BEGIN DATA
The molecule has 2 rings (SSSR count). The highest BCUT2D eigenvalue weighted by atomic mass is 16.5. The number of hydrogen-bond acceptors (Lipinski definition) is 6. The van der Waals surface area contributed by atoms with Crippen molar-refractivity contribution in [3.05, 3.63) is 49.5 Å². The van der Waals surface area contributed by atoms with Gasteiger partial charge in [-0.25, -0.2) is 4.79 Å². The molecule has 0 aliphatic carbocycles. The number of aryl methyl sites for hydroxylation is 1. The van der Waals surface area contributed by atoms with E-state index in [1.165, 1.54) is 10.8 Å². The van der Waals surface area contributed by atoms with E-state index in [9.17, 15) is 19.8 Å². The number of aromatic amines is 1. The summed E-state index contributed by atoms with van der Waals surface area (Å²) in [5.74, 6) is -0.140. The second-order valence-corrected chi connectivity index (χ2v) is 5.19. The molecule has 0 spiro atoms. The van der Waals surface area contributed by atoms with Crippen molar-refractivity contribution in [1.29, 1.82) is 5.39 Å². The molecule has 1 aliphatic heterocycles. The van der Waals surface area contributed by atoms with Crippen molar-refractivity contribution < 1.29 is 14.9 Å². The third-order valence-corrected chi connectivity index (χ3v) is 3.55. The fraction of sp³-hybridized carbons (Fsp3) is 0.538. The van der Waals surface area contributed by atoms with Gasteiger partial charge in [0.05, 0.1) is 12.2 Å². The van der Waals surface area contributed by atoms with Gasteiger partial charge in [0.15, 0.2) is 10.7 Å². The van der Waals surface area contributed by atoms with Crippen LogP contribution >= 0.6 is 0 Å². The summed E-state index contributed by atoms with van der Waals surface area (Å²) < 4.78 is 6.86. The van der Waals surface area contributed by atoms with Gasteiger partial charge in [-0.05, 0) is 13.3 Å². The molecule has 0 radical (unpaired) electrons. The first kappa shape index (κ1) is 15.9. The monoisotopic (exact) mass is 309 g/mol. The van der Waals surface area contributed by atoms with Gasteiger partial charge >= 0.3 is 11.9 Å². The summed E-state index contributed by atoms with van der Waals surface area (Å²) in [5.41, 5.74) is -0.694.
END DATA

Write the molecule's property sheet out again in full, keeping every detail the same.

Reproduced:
The molecule has 2 rings (SSSR count). The highest BCUT2D eigenvalue weighted by atomic mass is 16.5. The number of hydrogen-bond acceptors (Lipinski definition) is 6. The van der Waals surface area contributed by atoms with Crippen molar-refractivity contribution in [3.05, 3.63) is 49.5 Å². The van der Waals surface area contributed by atoms with Gasteiger partial charge in [-0.25, -0.2) is 4.79 Å². The molecule has 0 aliphatic carbocycles. The number of aryl methyl sites for hydroxylation is 1. The van der Waals surface area contributed by atoms with E-state index in [1.165, 1.54) is 10.8 Å². The van der Waals surface area contributed by atoms with E-state index in [9.17, 15) is 19.8 Å². The number of aromatic amines is 1. The summed E-state index contributed by atoms with van der Waals surface area (Å²) in [5.74, 6) is -0.140. The second-order valence-corrected chi connectivity index (χ2v) is 5.19. The molecule has 0 spiro atoms. The van der Waals surface area contributed by atoms with Crippen molar-refractivity contribution in [1.29, 1.82) is 5.39 Å². The molecule has 1 aliphatic heterocycles. The van der Waals surface area contributed by atoms with Crippen molar-refractivity contribution < 1.29 is 14.9 Å². The third-order valence-corrected chi connectivity index (χ3v) is 3.55. The fraction of sp³-hybridized carbons (Fsp3) is 0.538. The van der Waals surface area contributed by atoms with Gasteiger partial charge in [0.05, 0.1) is 12.2 Å². The van der Waals surface area contributed by atoms with Gasteiger partial charge in [0.15, 0.2) is 10.7 Å². The van der Waals surface area contributed by atoms with Crippen LogP contribution >= 0.6 is 0 Å². The summed E-state index contributed by atoms with van der Waals surface area (Å²) < 4.78 is 6.86. The van der Waals surface area contributed by atoms with Gasteiger partial charge in [-0.05, 0) is 13.3 Å². The molecule has 0 radical (unpaired) electrons. The first kappa shape index (κ1) is 15.9. The monoisotopic (exact) mass is 309 g/mol. The van der Waals surface area contributed by atoms with Gasteiger partial charge >= 0.3 is 11.9 Å². The summed E-state index contributed by atoms with van der Waals surface area (Å²) in [5.41, 5.74) is -0.694.